Sunday, April 25, 2010


Level 1 Crown Metropol
8 Whiteman St, Southbank

So the Gordon Ramsay empire has come to town and opened up in the recently completed Crown Metropol. The maze and maze grill restaurants have been open for less than a month and are already attracting positive reviews, so it was with great anticipation I arrived for what would hopefully be a great dining experience.

I've experienced Gordon's style of dining in America at Gordon Ramsay at The London and coincidentally the head chef at the time was Josh Emmet who is at the helm of maze Melbourne. The question I had in my mind though on the way though was what would be sacrificed from the standards set at the two Michelin starred restaurant in New York at the new outpost in Melbourne.

L: Seared yellow fin tuna, white radish, yuzu, enoki mushrooms, black garlic
C: Applewood smoked kingfish, fennel purée, pickled celery, globe artichoke, finger limes
R: Queensland mud crab, pressed watermelon, pickled ginger, rock melon sorbet

The answer was, not very much, not very much at all. First of all, the dining area is relaxed but still has a sense of occasion. There are no tablecloths, but the seats are very comfortable, noise is at the right level and spacing spot on.

Upon seating, our waitress came over to explain the maze "concept" which is basically small plates and a DIY degustation. There is the option of a chef's menu, but basically it is neither here nor there going one way or the other and avoiding the chef's menu does allow one to go which ever way they want. The other great thing is that this "concept" does allow each diner to customise their courses to suit their mood and appetite.

Things got off to a great start, the applewood smoked kingfish was simply delightful, the smoked fish is balanced by the acidity of the lime and fennel. The yellow fin tuna the same, perfect sashimi grade tuna presented beautifully with baby enoki, radish and a black garlic paste covered with white radish, simply a delicious work of art.

L: Pan roasted barramundi, butternut squash, compressed cucumber, pumpkin seeds
C: Pan seared scallops, caramelised kelp, samphire, mussels, Champagne
R: Citrus cured king salmon, soy salt, “succotash”, bok choi, white asparagus

It was at this point where I felt that the four savoury courses I ordered would not be enough and felt that I had room for one more. The waiting staff accepted my request to add one more in without blinking which was great (something Quay could learn from) which turned out to be the highlight of the night, pan roasted barramundi. The slice of barramundi was cooked perfectly with the crispiest skin I have ever had the pleasure of having, a stunner.

L: Ox “tongue and cheek”, caper and raisin, carrots, horseradish pomme purée
R: Lamb cannon and shoulder, cauliflower purée, anchovy, stinging nettles

To complete the savoury courses two more mains were on the way, lamb cannon and shoulder and Ox "tongue and cheek". The lamb came in two ways, slow roasted shoulder that was melt in your mouth and a medium rare loin which came with nice salty crustiness. It is an enjoyable dish but perhaps missing some of the variation of the other courses. The ox "tongue and cheek" is a clever dish, perfect slow cooked cheek and the interesting texture of tongue served with a horseradish pomme puree which helped to cleanse the rich flavours of the beef.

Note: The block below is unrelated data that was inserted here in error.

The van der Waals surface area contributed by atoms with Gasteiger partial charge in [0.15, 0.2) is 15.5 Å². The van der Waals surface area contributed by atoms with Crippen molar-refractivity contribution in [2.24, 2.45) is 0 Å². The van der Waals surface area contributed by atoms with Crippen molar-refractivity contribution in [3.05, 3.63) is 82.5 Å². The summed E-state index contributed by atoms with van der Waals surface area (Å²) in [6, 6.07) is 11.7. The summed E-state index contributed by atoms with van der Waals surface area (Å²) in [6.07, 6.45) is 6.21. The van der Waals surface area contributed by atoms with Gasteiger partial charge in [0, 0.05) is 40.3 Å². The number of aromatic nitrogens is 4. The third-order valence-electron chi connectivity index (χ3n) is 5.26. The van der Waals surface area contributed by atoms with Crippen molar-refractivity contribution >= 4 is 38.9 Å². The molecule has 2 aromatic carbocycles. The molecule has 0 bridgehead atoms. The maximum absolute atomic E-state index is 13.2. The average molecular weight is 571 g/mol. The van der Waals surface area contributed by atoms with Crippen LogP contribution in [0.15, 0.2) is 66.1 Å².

L: maze "lamington", rosella jam
R: Hot chocolate and violet fondant, salted almond ice cream

The desert menu is as lengthy as the savoury courses and after deliberation we started with the deconstructed maze lamington. The different elements combined to create the flavour one would expect in a lamington, but in a much more sophisticated way.

However, the final dish almost steals the light as plate of the night. The hot chocolate and violet fondant was a pure "cracker" as they would say on Masterchef. The fondant oozed chocolate at the slightest prod, the richness would almost overwhelm if it were not for the salted almond icecream that balances this plate out. The violet played a subtle supporting role in this, but is a must have desert especially as we enter to colder months.

Conclusion, maze is the real deal, it serves immaculately presented food with sophisticated (if some may say safe) flavour combinations. Each course was a pleasure and the best thing is there are plenty left to try which makes a return visit highly likely. Service was very good given the immaturity and the wine list is also a standout, no surprise since the Sommelier is ex Taxi's Lincoln Riley who was The Age and Gourmet Traveller's Sommelier of the year.

Going back to my original thoughts of how does this stack up to New York, it compares very well. Perhaps it is the same Chef, perhaps it is Gordon's influence over the menu and decor. Either way, it is highly recommended and could show some of the elitist restaurants in Melbourne a thing or two.

maze Melbourne - 16/20
Maze Melbourne on Urbanspoon

1 comment:

  1. So when are you gonna book us in for a table of 4? Greg & Shaz